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Ben in Baltimore

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  • The Bully Pulpit

  • Theodore Roosevelt, William Howard Taft, and the Golden Age of Journalism
  • By: Doris Kearns Goodwin
  • Narrated by: Edward Herrmann
  • Length: 36 hrs and 42 mins
  • Unabridged
  • Overall
    4.5 out of 5 stars 2,659
  • Performance
    4.5 out of 5 stars 2,409
  • Story
    4.5 out of 5 stars 2,404

Goodwin describes the broken friendship between Teddy Roosevelt and his chosen successor, William Howard Taft. With the help of the "muckraking" press, Roosevelt had wielded the Bully Pulpit to challenge and triumph over abusive monopolies, political bosses, and corrupting money brokers. Roosevelt led a revolution that he bequeathed to Taft only to see it compromised as Taft surrendered to money men and big business. The rupture led Roosevelt to run against Taft for president, an ultimately futile race that gave power away to the Democrats.

  • 5 out of 5 stars
  • Makes You Forget You Live in the 21st Century Good

  • By Cynthia on 01-11-14

Bully Good Book

Overall
5 out of 5 stars
Performance
5 out of 5 stars
Story
5 out of 5 stars

Reviewed: 03-11-15

Would you listen to The Bully Pulpit again? Why?

Absolutely. This could (and should) be required reading for anyone wanting to develop historical research. Goodwin's narrative tied together thousands of quotes and excerpts, allowing the subjects of the book to practically come back to life and tell the story for themselves. I never felt she was injecting her personal commentary, but was instead showing the reader what events actually transpired and how things came to be. Comprehensive. Smart. Incredibly well researched. And the Edward Herrmann narration was a spot-on match for the voice such a well done book deserves.

What was one of the most memorable moments of The Bully Pulpit?

The most memorable moment for me was finding out that the item that ultimately drove a wedge between two such good friends and political allies came from little more than an innocent acknowledgment in a letter by Taft that Roosevelt was not the only person who helped Taft ascend to the Presidency. That such a small comment could lead a monumental ego to try to displace a sitting President and start a third party was astounding.

Which scene was your favorite?

I enjoyed the juxtaposition between the Taft and Roosevelt scenes, where you were left understanding how deeply Taft loved his wife and how we was at heart a simple and kind man. By contrast, Teddy Roosevelt was such a cult of personality and strong leader that it's hard to believe he was a real person (he literally gave an hour and a half speech in Milwaukee AFTER getting shot by a would-be assassin in the chest). The two men ultimately complemented themselves, and I was very cheered when in their later years they reconciled their differences and became friends again.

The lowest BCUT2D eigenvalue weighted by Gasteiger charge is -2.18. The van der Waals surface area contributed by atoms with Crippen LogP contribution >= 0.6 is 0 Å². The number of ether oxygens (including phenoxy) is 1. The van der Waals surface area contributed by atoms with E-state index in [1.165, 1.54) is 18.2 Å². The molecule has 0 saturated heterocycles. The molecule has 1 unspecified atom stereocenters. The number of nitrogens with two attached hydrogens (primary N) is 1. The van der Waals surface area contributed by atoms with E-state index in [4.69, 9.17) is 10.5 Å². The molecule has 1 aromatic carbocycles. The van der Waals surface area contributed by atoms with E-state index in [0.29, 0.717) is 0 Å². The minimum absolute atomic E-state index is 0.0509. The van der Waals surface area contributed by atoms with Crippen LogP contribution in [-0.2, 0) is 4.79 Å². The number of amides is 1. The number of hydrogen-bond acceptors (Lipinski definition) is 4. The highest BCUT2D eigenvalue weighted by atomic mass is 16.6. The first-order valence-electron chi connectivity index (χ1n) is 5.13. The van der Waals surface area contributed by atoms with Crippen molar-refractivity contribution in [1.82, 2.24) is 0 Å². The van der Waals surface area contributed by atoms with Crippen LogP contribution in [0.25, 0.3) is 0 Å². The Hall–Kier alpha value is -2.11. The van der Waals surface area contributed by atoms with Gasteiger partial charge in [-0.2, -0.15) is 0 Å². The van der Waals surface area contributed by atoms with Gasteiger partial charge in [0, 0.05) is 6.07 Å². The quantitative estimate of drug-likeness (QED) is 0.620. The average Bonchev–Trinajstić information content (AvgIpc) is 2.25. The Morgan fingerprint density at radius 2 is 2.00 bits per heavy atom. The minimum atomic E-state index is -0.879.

If you were to make a film of this book, what would the tag line be?

The unbelievable true story of two men whose vision helped shaped the nation.

Any additional comments?

Perhaps the best credit I have ever spent on Audible.

  • Ghost Wars

  • The Secret History of the CIA, Afghanistan, and bin Laden, from the Soviet Invasion to September 10, 2001
  • By: Steve Coll
  • Narrated by: Malcolm Hillgartner
  • Length: 26 hrs and 46 mins
  • Unabridged
  • Overall
    4.5 out of 5 stars 1,092
  • Performance
    4.5 out of 5 stars 958
  • Story
    4.5 out of 5 stars 954

The explosive first-hand account of America's secret history in Afghanistan. With the publication of Ghost Wars, Steve Coll became not only a Pulitzer Prize winner, but also the expert on the rise of the Taliban, the emergence of Bin Laden, and the secret efforts by CIA officers and their agents to capture or kill Bin Laden in Afghanistan after 1998.

  • 5 out of 5 stars
  • An Exceptional Accomplishment

  • By Joe on 11-08-13

Interesting, in-depth book

Overall
4 out of 5 stars
Performance
4 out of 5 stars
Story
5 out of 5 stars

Reviewed: 11-21-11

This book offers a very in-depth look at U.S. involvement in Afghanistan prior to 9/11. The story comes across as factual and well-documented; I did not pick up any noticeable traces of a political ideology, just a well-reported story based on facts as presented by the author. The book is well read by Malcolm Hilgartner, to the extent that I would be more likely to purchase an audio book if he is the narrator. The technical production of the book is slightly lacking in a few spots where the audio stops abruptly and restarts, but overall it sounds good and I don't think anything is missed due to these small annoyances.

8 of 10 people found this review helpful